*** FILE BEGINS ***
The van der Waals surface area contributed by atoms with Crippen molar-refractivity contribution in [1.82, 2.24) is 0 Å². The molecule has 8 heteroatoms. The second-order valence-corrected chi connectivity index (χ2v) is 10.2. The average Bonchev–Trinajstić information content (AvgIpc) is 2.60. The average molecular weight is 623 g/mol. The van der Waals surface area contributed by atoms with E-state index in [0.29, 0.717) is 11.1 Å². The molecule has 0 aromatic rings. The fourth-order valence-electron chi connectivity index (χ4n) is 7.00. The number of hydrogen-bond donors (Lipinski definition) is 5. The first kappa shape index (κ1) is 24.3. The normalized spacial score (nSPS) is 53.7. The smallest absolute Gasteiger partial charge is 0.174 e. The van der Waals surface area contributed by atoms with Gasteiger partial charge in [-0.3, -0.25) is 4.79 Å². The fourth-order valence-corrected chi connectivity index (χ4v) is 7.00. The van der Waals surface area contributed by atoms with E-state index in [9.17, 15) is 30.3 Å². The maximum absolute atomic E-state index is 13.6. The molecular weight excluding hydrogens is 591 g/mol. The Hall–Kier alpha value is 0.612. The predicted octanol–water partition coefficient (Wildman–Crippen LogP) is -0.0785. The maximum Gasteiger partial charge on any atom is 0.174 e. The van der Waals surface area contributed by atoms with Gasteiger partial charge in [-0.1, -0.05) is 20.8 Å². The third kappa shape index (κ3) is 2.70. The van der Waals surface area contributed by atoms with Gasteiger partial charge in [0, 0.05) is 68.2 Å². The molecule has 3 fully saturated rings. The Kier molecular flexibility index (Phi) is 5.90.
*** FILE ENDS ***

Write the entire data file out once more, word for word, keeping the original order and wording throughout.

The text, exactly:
The van der Waals surface area contributed by atoms with Crippen molar-refractivity contribution in [1.82, 2.24) is 0 Å². The molecule has 8 heteroatoms. The second-order valence-corrected chi connectivity index (χ2v) is 10.2. The average Bonchev–Trinajstić information content (AvgIpc) is 2.60. The average molecular weight is 623 g/mol. The van der Waals surface area contributed by atoms with E-state index in [0.29, 0.717) is 11.1 Å². The molecule has 0 aromatic rings. The fourth-order valence-electron chi connectivity index (χ4n) is 7.00. The number of hydrogen-bond donors (Lipinski definition) is 5. The first kappa shape index (κ1) is 24.3. The normalized spacial score (nSPS) is 53.7. The smallest absolute Gasteiger partial charge is 0.174 e. The van der Waals surface area contributed by atoms with Gasteiger partial charge in [-0.3, -0.25) is 4.79 Å². The fourth-order valence-corrected chi connectivity index (χ4v) is 7.00. The van der Waals surface area contributed by atoms with E-state index in [9.17, 15) is 30.3 Å². The maximum absolute atomic E-state index is 13.6. The molecular weight excluding hydrogens is 591 g/mol. The Hall–Kier alpha value is 0.612. The predicted octanol–water partition coefficient (Wildman–Crippen LogP) is -0.0785. The maximum Gasteiger partial charge on any atom is 0.174 e. The van der Waals surface area contributed by atoms with Gasteiger partial charge in [-0.1, -0.05) is 20.8 Å². The third kappa shape index (κ3) is 2.70. The van der Waals surface area contributed by atoms with Gasteiger partial charge in [0, 0.05) is 68.2 Å². The molecule has 3 fully saturated rings. The Kier molecular flexibility index (Phi) is 5.90.